Ensure Compliance. Companies should maintain compliance with regulatory requirements at all times. This includes adherence to current Good Manufacturing Practices (cGMP), Data Integrity requirements and other relevant regulations. 

Maintain Documentation. Documentation is a critical aspect of Agencies’ inspections. Companies should ensure that all documentation is complete, accurate, and up-to-date. This includes maintaining records of manufacturing processes, quality control, and product testing in line with Good Documentation Practice expectations. 

Perform Self-Inspections. Companies should perform regular self-inspections to identify and address potential compliance issues. This can help to identify areas for improvement and ensure that the facility is always inspection-ready. 

Train Staff. Staff training is critical for maintaining compliance and ensuring inspection readiness. Companies should provide regular training on GMP, quality compliance, internal procedures, regulation and other relevant topics. 

Establish Policy. Companies should establish policies and/or procedures for handling regulatory inspections, including a process for responding to inspection observations and communicating with inspectors. 

Review Supply Chain. It is expected that companies have a robust and secure supply chain. Companies should regularly review their supply chain to ensure that it is compliant with current regulatory requirements and is able to withstand potential disruptions. 

Stay Informed. Companies should stay informed about changes to Agencies’ regulations and guidance, as well as emerging GMP industry trends. This can help companies to proactively address potential compliance issues, improve quality culture and maintain inspection readiness.


What are the most critical technical challenges for a consultant? 

The impact of the Covid-19 pandemic led to a shift in traditional consulting models, which made consultant companies face new challenges. The consulting market, already overcrowded, is now even more competitive.  

To survive, consulting firms need to rapidly react to changes and adopt new strategies. Their stability and growth will depend on the ability to analyze the business environment and come to the right conclusions.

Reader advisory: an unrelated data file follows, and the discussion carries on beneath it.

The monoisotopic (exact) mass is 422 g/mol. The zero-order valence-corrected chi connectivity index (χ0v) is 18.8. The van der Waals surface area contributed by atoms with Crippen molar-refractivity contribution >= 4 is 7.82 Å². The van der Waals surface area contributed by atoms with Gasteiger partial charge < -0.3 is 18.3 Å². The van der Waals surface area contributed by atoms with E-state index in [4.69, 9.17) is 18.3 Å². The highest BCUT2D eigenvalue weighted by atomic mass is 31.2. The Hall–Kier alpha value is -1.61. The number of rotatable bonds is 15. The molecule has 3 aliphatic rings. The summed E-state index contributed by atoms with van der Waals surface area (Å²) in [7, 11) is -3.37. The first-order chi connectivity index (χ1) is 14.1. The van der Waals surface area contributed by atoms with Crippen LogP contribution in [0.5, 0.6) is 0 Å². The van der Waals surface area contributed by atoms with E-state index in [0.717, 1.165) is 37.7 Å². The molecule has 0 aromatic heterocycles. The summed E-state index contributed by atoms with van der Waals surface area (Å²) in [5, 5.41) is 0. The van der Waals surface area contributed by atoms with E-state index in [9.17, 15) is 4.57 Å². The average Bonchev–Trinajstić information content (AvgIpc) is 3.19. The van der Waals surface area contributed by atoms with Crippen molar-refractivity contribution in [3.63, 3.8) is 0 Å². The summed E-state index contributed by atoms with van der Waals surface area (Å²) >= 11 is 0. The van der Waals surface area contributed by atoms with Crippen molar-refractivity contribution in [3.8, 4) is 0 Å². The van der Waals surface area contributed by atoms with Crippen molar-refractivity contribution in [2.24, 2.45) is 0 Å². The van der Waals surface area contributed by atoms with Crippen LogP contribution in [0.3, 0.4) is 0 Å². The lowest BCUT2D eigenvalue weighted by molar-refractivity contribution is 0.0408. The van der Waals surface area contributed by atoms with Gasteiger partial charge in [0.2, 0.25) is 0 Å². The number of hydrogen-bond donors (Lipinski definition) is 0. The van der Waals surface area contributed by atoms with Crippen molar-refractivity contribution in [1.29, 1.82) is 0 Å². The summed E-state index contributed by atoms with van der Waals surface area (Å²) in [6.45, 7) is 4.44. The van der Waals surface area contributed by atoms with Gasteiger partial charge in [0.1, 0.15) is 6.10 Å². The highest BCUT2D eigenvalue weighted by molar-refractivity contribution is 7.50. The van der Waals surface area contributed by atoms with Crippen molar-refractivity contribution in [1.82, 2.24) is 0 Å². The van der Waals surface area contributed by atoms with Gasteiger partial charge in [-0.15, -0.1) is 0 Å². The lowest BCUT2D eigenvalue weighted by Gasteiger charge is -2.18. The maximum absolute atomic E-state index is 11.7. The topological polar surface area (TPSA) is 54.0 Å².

Clients have become more demanding; now they expect immediate results, transparency, accountability, and a higher quality of work.


Basically, clients expect consulting firms to be experts, and at the same time to be reliable.  

So, gaining and maintaining clients’ trust is definitely a serious challenge in the consulting field. All you can do as a consultant is to convince the customer that your professional service will be profitable for him/her in the long run. 



Quoting from FDA website’s “Facts About the Current Good Manufacturing Practices (cGMPs)”i, always keep in mind that: 

“The cGMP requirements were established to be flexible in order to allow each manufacturer to decide individually how to best implement the necessary controls by using scientifically sound design, processing methods, and testing procedures. The flexibility in these regulations allows companies to use modern technologies and innovative approaches to achieve higher quality through continual improvement. Accordingly, the c in cGMP stands for current, requiring companies to use technologies and systems that are up-to-date in order to comply with the regulations. Systems and equipment that may have been top-of-the-line to prevent contamination, mix-ups, and errors 10 or 20 years ago may be less than adequate by today's standards”.


In Conclusion 

Overall, companies can prepare for regulatory inspections by ensuring compliance, maintaining documentation, performing self-inspections, training staff, establishing procedures, reviewing the supply chain, and staying informed about regulatory requirements. By taking these steps, companies can help to ensure that they are inspection-ready and can navigate regulatory inspections successfully. 

Inspection readiness?

Being non-compliant is a risk no company can afford, especially in such a highly regulated environment like Life Sciences.